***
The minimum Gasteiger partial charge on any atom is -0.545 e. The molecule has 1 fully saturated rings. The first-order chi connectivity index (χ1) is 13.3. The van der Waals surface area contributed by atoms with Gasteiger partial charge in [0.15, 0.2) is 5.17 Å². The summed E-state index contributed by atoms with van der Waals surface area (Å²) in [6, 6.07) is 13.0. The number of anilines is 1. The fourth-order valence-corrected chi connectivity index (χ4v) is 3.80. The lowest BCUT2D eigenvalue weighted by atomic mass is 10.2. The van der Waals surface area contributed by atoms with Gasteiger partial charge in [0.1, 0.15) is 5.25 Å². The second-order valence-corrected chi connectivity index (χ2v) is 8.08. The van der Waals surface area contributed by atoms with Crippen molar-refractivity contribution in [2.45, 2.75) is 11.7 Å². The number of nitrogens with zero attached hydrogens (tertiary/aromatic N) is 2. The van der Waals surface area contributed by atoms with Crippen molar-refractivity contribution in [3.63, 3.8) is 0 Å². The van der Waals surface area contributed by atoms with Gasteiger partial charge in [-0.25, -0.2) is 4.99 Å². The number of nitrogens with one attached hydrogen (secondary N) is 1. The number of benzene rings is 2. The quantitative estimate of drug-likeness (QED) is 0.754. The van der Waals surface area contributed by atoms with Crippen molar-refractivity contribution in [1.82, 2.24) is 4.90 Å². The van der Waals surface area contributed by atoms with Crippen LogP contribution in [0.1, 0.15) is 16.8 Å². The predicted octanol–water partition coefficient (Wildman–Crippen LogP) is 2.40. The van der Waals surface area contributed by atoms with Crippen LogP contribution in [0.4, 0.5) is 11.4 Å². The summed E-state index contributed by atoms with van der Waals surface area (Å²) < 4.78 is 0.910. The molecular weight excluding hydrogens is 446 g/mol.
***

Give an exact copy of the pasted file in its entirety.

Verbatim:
The minimum Gasteiger partial charge on any atom is -0.545 e. The molecule has 1 fully saturated rings. The first-order chi connectivity index (χ1) is 13.3. The van der Waals surface area contributed by atoms with Gasteiger partial charge in [0.15, 0.2) is 5.17 Å². The summed E-state index contributed by atoms with van der Waals surface area (Å²) in [6, 6.07) is 13.0. The number of anilines is 1. The fourth-order valence-corrected chi connectivity index (χ4v) is 3.80. The lowest BCUT2D eigenvalue weighted by atomic mass is 10.2. The van der Waals surface area contributed by atoms with Gasteiger partial charge in [0.1, 0.15) is 5.25 Å². The second-order valence-corrected chi connectivity index (χ2v) is 8.08. The van der Waals surface area contributed by atoms with Crippen molar-refractivity contribution in [2.45, 2.75) is 11.7 Å². The number of nitrogens with zero attached hydrogens (tertiary/aromatic N) is 2. The van der Waals surface area contributed by atoms with Crippen molar-refractivity contribution in [3.63, 3.8) is 0 Å². The van der Waals surface area contributed by atoms with Gasteiger partial charge in [-0.25, -0.2) is 4.99 Å². The number of nitrogens with one attached hydrogen (secondary N) is 1. The number of benzene rings is 2. The quantitative estimate of drug-likeness (QED) is 0.754. The van der Waals surface area contributed by atoms with Crippen molar-refractivity contribution in [1.82, 2.24) is 4.90 Å². The van der Waals surface area contributed by atoms with Crippen LogP contribution in [0.1, 0.15) is 16.8 Å². The predicted octanol–water partition coefficient (Wildman–Crippen LogP) is 2.40. The van der Waals surface area contributed by atoms with Crippen LogP contribution in [0.4, 0.5) is 11.4 Å². The summed E-state index contributed by atoms with van der Waals surface area (Å²) < 4.78 is 0.910. The molecular weight excluding hydrogens is 446 g/mol.